Posts Tagged With: advice

What I Learned From Meeting Meb

If you saw my Dallas Half Marathon Recap, then you know I got to meet running royalty – Olympic Silver Medalist and Boston & New York Marathon Champion, Meb Keflezighi!

Me n Meb

Me n Meb

I actually got to run into him three times. First was in the race corral, second was on the course when he was high-fiving the runners, and third was at a special meet n greet I was fortunate to be invited to.

My friends took a selfie while we waited to meet him.

My friends took a selfie while we waited to meet him.

Not to be outdone, I took a selfie with Meb in the background.

Not to be outdone, I took a selfie with Meb in the background.

After the meet n greet, he did a Q n A. This is where I learned a lot of stuff, but I gotta say, all three run-ins taught me stuff.

My elf friend took another selfie during the Q n A.

My elf friend took another selfie during the Q n A.

So for everyone that couldn’t be in Dallas this weekend, here is what I learned from Meb:

1. He’s a great ambassador for our sport. He was so giving of his time to be on the course high-fiving runners, then hand out medals at the finish, then do a meet n greet with fans.

2. He’s very nice and sincere. When I got his autograph, I thanked him for the high fives. Later during his Q n A, he remembered that and actually mentioned my by name in his talk!!! Meb remembered me!

3. He really believes in his sponsors. He called them partners. I had no idea UCAN was originally created to help a child with a rare illness stay alive.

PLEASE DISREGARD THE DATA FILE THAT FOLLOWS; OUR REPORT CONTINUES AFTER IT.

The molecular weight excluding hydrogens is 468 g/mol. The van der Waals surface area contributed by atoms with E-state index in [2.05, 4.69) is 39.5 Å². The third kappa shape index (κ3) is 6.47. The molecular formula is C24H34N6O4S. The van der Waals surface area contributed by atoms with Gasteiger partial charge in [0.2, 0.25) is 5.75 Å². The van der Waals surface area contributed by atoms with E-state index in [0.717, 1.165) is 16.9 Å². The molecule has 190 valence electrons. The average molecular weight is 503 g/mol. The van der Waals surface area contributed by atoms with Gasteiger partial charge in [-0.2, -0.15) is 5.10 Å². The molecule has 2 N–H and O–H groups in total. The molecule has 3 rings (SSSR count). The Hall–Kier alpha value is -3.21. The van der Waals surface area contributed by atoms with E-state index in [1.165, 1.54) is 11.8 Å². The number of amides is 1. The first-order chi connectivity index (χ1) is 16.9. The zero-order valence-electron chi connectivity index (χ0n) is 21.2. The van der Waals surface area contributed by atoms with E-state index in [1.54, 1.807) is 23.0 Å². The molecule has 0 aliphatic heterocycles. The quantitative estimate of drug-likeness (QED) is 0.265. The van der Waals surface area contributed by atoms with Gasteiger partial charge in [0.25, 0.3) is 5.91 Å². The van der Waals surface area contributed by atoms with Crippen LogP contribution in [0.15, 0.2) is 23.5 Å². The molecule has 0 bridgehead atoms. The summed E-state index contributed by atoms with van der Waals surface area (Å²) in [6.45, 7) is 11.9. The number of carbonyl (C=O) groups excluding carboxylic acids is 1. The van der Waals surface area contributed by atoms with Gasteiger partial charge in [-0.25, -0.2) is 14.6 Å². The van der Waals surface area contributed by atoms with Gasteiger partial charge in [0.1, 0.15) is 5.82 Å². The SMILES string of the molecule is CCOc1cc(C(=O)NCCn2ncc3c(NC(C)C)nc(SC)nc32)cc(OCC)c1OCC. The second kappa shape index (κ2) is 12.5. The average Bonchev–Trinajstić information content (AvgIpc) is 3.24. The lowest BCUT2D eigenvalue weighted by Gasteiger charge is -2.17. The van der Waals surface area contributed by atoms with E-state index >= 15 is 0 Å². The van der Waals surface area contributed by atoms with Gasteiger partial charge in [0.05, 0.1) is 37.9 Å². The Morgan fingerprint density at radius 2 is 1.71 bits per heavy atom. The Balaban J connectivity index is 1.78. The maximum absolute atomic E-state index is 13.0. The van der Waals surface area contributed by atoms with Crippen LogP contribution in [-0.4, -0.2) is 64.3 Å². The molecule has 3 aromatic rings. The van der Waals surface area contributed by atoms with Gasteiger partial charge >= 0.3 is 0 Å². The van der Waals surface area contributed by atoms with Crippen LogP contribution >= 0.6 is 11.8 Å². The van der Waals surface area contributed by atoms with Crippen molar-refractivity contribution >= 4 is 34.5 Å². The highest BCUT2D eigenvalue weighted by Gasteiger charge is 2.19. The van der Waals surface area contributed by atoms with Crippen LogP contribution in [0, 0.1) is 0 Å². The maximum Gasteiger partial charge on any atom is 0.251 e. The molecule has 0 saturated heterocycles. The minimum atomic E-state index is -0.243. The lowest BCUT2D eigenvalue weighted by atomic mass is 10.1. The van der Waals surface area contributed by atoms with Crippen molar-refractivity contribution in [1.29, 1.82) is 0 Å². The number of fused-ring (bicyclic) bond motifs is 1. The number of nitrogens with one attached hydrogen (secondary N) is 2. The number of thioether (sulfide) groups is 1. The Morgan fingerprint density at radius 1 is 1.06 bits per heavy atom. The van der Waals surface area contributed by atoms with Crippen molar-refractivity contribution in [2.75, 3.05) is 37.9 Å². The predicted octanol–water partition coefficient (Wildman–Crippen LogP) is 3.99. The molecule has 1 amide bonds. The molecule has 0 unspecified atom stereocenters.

4. His motto is “race to win”. He wrote that on every autograph. You may not win each race (or any race), but you should give it your all no matter what.

5. He’s very quiet and humble, but also funny. They had a moderator leading the Q n A. His job was to get Meb to open up, and he did! He has some great stories!

6. He’s training the next wave of super runners. He has little daughters at home who ask to go on runs with him, and he takes them on them. Look out Boston 2036!

7. He runs smart. He was the 15th fastest person in the field at Boston, but finished 1st. He did so by following a good race strategy. We should all do the same.

8. He has bad days too. He said there’s days when he doesn’t want to run, but does it any way. Make it a habit and have an accountability partner, was his advice.

9. He’s had injuries too. But unlike most of us who get things like IT Band pain or plantar fasciitis, his were more severe. And they came from pushing too hard. Like so hard that he tore his leg muscles.

10. He loves being American. He said during Boston that he couldn’t help but chant along with the crowd at times, “USA, USA, USA!”

11. Boston was personal for him. He said the year before, he left the finish area 5 minutes before the bombing. He wanted to win for America and the victims. He even had the names of the victims who died in the attacks written on his race bib. That’s awesome.

12. He works really hard, like totally super outrageously hard. This is what stuck out most to me. He said during the last few miles of Boston, he was pushing himself so hard that he started vomiting. He didn’t want his competitors to know this, so he covered his mouth with his hand and kept running hard. Wow.

Meb dropping some knowledge on us.

Meb dropping some knowledge on us.

I will take these lessons with me. I mean, if he can win the Boston Marathon while puking at the same time, I can surely suck it up and skip a walk break on one of my little runs.